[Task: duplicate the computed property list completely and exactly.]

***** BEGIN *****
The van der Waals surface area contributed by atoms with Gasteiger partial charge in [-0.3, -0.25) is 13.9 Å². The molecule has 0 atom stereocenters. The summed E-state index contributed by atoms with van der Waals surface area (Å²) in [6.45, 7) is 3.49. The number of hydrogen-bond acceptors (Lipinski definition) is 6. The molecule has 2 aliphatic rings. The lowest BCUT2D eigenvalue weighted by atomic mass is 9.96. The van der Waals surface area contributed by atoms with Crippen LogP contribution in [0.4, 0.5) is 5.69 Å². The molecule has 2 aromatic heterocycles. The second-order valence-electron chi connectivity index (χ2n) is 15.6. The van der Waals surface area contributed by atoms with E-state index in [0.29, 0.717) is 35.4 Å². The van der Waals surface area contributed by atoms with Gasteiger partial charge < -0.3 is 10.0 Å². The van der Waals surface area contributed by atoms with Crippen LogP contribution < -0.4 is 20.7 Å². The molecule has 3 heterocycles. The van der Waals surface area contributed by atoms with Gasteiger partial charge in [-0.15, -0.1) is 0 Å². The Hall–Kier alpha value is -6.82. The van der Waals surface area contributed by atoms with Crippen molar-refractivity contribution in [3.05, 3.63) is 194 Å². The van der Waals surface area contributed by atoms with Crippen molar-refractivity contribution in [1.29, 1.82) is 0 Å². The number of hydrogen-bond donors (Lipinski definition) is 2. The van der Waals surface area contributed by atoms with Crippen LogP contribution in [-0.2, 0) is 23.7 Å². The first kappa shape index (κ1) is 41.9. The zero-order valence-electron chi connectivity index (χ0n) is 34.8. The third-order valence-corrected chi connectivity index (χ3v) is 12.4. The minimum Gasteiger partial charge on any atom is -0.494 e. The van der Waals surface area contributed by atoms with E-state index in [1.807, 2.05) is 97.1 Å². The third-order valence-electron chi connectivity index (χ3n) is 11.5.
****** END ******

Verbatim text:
The van der Waals surface area contributed by atoms with Gasteiger partial charge in [-0.3, -0.25) is 13.9 Å². The molecule has 0 atom stereocenters. The summed E-state index contributed by atoms with van der Waals surface area (Å²) in [6.45, 7) is 3.49. The number of hydrogen-bond acceptors (Lipinski definition) is 6. The molecule has 2 aliphatic rings. The lowest BCUT2D eigenvalue weighted by atomic mass is 9.96. The van der Waals surface area contributed by atoms with Crippen LogP contribution in [0.4, 0.5) is 5.69 Å². The molecule has 2 aromatic heterocycles. The second-order valence-electron chi connectivity index (χ2n) is 15.6. The van der Waals surface area contributed by atoms with E-state index in [0.29, 0.717) is 35.4 Å². The van der Waals surface area contributed by atoms with Gasteiger partial charge < -0.3 is 10.0 Å². The van der Waals surface area contributed by atoms with Crippen LogP contribution < -0.4 is 20.7 Å². The molecule has 3 heterocycles. The van der Waals surface area contributed by atoms with Gasteiger partial charge in [-0.15, -0.1) is 0 Å². The Hall–Kier alpha value is -6.82. The van der Waals surface area contributed by atoms with Crippen molar-refractivity contribution in [3.05, 3.63) is 194 Å². The van der Waals surface area contributed by atoms with Crippen molar-refractivity contribution in [1.29, 1.82) is 0 Å². The number of hydrogen-bond donors (Lipinski definition) is 2. The van der Waals surface area contributed by atoms with Crippen LogP contribution in [-0.2, 0) is 23.7 Å². The first kappa shape index (κ1) is 41.9. The zero-order valence-electron chi connectivity index (χ0n) is 34.8. The third-order valence-corrected chi connectivity index (χ3v) is 12.4. The minimum Gasteiger partial charge on any atom is -0.494 e. The van der Waals surface area contributed by atoms with E-state index in [1.807, 2.05) is 97.1 Å². The third-order valence-electron chi connectivity index (χ3n) is 11.5.